in vitro transcription reactions to produce mRNA for the cell free translation systems. Designed primers are used to amplify open reading frames from cDNA encoding target protein domains. In a second step of PCR, pre assembled 5' and 3' sequences are amplified together with the target ORF such that the final PCR product contains a 5' Promoter, an initiator ATG followed by an encoded N-terminal affinity tag, the ORF, C-terminal tag and GFP reporter with Stop codon, and finally a transcription terminator. The amplified templates are stored in 2D barcoded vials in a robotic Automated Cryogenic Clone Storage System (ACCESS) where they can be rapidly accessed for use in
in vitro transcription reactions to produce mRNA template for automated cell free protein production. RIKEN has made significant investments in automation of almost all steps of gene to protein and crystal preparation. In order to assess the folded nature of proteins produced in the cell free protein production system. RIKEN makes use of the C-terminal GFP reporter system developed by Geoffrey Waldo and colleagues at Los Alamos National Labs and ISFI (Nature Biotechnology, 1999, Vol. 7:691-695). When the protein of interest fails to fold properly, the folding of the GFP reporter is also blocked. Hence, measurements of fluorescence in cell free protein production provides a good estimate of the amount of soluble protein produced. RIKEN has made a large investment in the development of various scale dialysis systems for protein sample preparation after cell free production and metal chelate affinity chromatography purification. Sample dialysis efficiency is important for preparing samples for NMR studies in the high throughput RIKEN pipeline. In addition to heavy automation, RIKEN has also developed an extensive database system for the tracking and data storage of all gene to structure research data and workflow. The database system allows for the definition of both fixed and flexible workflow tracking. RIKEN researchers have also used synthetic biological approaches to develop modified tRNA synthetases that will produce Iodo-Tyrosine charged stop codon suppressor tRNAs for specific incorporation of Iodo-Tyrosine into proteins for the purposes of heavy atom phasing of protein crystal structures. Protein crystallization has been automated in the submicroliter drop volume in under oil crystallizations, and in the nanovolme scale using the Fluidigm microfluidic crystallization devices as well as the TTP Labtech Mosquito robot for sitting drop crystallization trials. The cell free protein production system is also being adapted to the production of Zn++ binding enzymes where Zn++ is included in the translation mix, and also for integral membrane proteins wherein detergents or membranes are included in the cell free protein translation mix. In 2007, RIKEN will launch a new structural proteomics initiative with focus on protein-protein complexes and protein targets of biomedical importance.
Session 2 Bottlenecks and Technology for Structural Genomics
Robert StroudThe Specialized Center for Structure of Membrane Proteins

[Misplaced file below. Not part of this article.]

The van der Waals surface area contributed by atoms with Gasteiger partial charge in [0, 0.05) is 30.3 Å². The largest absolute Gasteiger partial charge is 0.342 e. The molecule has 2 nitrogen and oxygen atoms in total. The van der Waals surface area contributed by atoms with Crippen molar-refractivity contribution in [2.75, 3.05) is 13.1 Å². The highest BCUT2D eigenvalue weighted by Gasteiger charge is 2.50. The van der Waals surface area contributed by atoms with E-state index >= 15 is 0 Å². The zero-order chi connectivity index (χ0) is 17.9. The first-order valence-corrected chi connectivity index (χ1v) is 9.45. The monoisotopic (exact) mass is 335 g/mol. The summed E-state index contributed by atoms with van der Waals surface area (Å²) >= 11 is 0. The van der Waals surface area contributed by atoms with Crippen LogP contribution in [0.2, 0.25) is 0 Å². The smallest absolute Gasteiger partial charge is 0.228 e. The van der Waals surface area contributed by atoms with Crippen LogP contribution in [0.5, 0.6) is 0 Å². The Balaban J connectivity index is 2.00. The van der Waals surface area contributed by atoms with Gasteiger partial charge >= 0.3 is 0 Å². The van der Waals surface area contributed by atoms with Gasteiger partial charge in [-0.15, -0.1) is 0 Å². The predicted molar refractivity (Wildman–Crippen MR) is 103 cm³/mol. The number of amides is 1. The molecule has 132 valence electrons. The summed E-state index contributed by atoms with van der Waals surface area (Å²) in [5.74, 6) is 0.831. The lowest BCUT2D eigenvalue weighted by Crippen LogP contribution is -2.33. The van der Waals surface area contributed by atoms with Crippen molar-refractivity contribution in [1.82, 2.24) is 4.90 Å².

Dr. Robert Stroud of the University of California, San Francisco, PI for the PSI2 Specialized Center for Structure of Membrane Proteins (CSMP), presented a series of technologies being used within the CSMP to produce membrane proteins for structural elucidation. Members of the CSMP have selected over ~170 integral membrane protein targets (with greater than 3 predicted transmembrane spanning regions) from
P. Auriginosa, thermophilic archea, human cellular, and human mitochondrial genomes. Cloning of the target ORFs into T7 inducible
E. coli expression vectors is mediated by ligase independent cloning (LIC) wherein the protein is encoded with a TEV protease removable His6x tag or a Thrombin removable His6x-MISTIC tag. Several LIC vectors for expression of proteins in yeast species have also been developed. The CSMP has also used gene synthesis to carry out re-design of genes from the malarial parasite
Plasmodium falciparum, so that they have improved codon usage which is better matched with the intended
E. coli expression system. This synthetic gene approach has been used to successfully express, purify and crystallize a Plasmodium Aquiporin. In addition to
in vivo expression of membrane proteins in
E. coli, the CSMP has also used cell-free
in vitro protein production from
E. coli cell extract that is prepared in-house. A comparison of
in vivo and
in vitro cell-free protein production revealed that the two methods are largely complementary with respect to successful protein production. Membrane protein complexes are also being pursued at CSMP and recently resulted in the structure determination of Amt-GlnK structure. Co-expression of proteins in
E. coli is being facilitated by a re-engineered DUET vector system that encodes affinity tags on both expressed proteins. Of the ~170 integral membrane proteins being pursued by the CSMP, ~60 of these are considered to be high priority targets, of which 9 are currently have been successfully purified to a pure homogeneous state, and an additional 8 have been crystallized.